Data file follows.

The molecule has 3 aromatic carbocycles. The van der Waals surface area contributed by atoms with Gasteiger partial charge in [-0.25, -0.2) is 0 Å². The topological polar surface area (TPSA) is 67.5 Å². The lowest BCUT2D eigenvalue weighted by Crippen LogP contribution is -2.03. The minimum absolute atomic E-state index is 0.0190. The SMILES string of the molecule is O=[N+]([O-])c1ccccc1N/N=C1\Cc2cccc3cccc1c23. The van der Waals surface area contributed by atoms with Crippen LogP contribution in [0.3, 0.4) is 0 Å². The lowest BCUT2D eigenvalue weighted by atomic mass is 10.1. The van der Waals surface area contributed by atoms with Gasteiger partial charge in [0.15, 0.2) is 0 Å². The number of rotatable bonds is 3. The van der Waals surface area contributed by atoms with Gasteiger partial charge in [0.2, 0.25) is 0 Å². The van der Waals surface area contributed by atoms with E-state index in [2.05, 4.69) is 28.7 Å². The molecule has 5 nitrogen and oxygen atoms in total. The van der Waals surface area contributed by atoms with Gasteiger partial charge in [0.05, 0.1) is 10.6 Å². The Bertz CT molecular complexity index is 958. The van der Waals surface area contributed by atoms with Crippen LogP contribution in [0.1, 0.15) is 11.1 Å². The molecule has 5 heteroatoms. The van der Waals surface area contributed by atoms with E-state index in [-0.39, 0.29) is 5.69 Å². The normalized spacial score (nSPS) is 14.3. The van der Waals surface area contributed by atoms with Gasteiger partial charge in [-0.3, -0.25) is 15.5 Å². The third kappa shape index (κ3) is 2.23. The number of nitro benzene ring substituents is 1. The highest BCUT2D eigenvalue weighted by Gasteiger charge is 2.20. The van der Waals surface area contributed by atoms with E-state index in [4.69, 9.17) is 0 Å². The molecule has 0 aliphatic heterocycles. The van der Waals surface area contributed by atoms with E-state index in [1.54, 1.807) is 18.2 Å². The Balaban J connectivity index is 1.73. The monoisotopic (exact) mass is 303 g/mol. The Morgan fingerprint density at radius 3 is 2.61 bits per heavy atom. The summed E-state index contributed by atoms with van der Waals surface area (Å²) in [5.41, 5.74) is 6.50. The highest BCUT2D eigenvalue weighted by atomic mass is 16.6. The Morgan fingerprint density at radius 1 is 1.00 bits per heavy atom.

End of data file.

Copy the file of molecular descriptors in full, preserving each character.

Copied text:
The molecule has 3 aromatic carbocycles. The van der Waals surface area contributed by atoms with Gasteiger partial charge in [-0.25, -0.2) is 0 Å². The topological polar surface area (TPSA) is 67.5 Å². The lowest BCUT2D eigenvalue weighted by Crippen LogP contribution is -2.03. The minimum absolute atomic E-state index is 0.0190. The SMILES string of the molecule is O=[N+]([O-])c1ccccc1N/N=C1\Cc2cccc3cccc1c23. The van der Waals surface area contributed by atoms with Crippen LogP contribution in [0.3, 0.4) is 0 Å². The lowest BCUT2D eigenvalue weighted by atomic mass is 10.1. The van der Waals surface area contributed by atoms with Gasteiger partial charge in [0.15, 0.2) is 0 Å². The number of rotatable bonds is 3. The van der Waals surface area contributed by atoms with Gasteiger partial charge in [0.2, 0.25) is 0 Å². The van der Waals surface area contributed by atoms with E-state index in [2.05, 4.69) is 28.7 Å². The molecule has 5 nitrogen and oxygen atoms in total. The van der Waals surface area contributed by atoms with Gasteiger partial charge in [0.05, 0.1) is 10.6 Å². The Bertz CT molecular complexity index is 958. The van der Waals surface area contributed by atoms with Crippen LogP contribution in [0.1, 0.15) is 11.1 Å². The molecule has 5 heteroatoms. The van der Waals surface area contributed by atoms with E-state index in [-0.39, 0.29) is 5.69 Å². The normalized spacial score (nSPS) is 14.3. The van der Waals surface area contributed by atoms with Gasteiger partial charge in [-0.3, -0.25) is 15.5 Å². The third kappa shape index (κ3) is 2.23. The number of nitro benzene ring substituents is 1. The highest BCUT2D eigenvalue weighted by Gasteiger charge is 2.20. The van der Waals surface area contributed by atoms with E-state index in [4.69, 9.17) is 0 Å². The molecule has 0 aliphatic heterocycles. The van der Waals surface area contributed by atoms with E-state index in [1.54, 1.807) is 18.2 Å². The Balaban J connectivity index is 1.73. The monoisotopic (exact) mass is 303 g/mol. The Morgan fingerprint density at radius 3 is 2.61 bits per heavy atom. The summed E-state index contributed by atoms with van der Waals surface area (Å²) in [5.41, 5.74) is 6.50. The highest BCUT2D eigenvalue weighted by atomic mass is 16.6. The Morgan fingerprint density at radius 1 is 1.00 bits per heavy atom.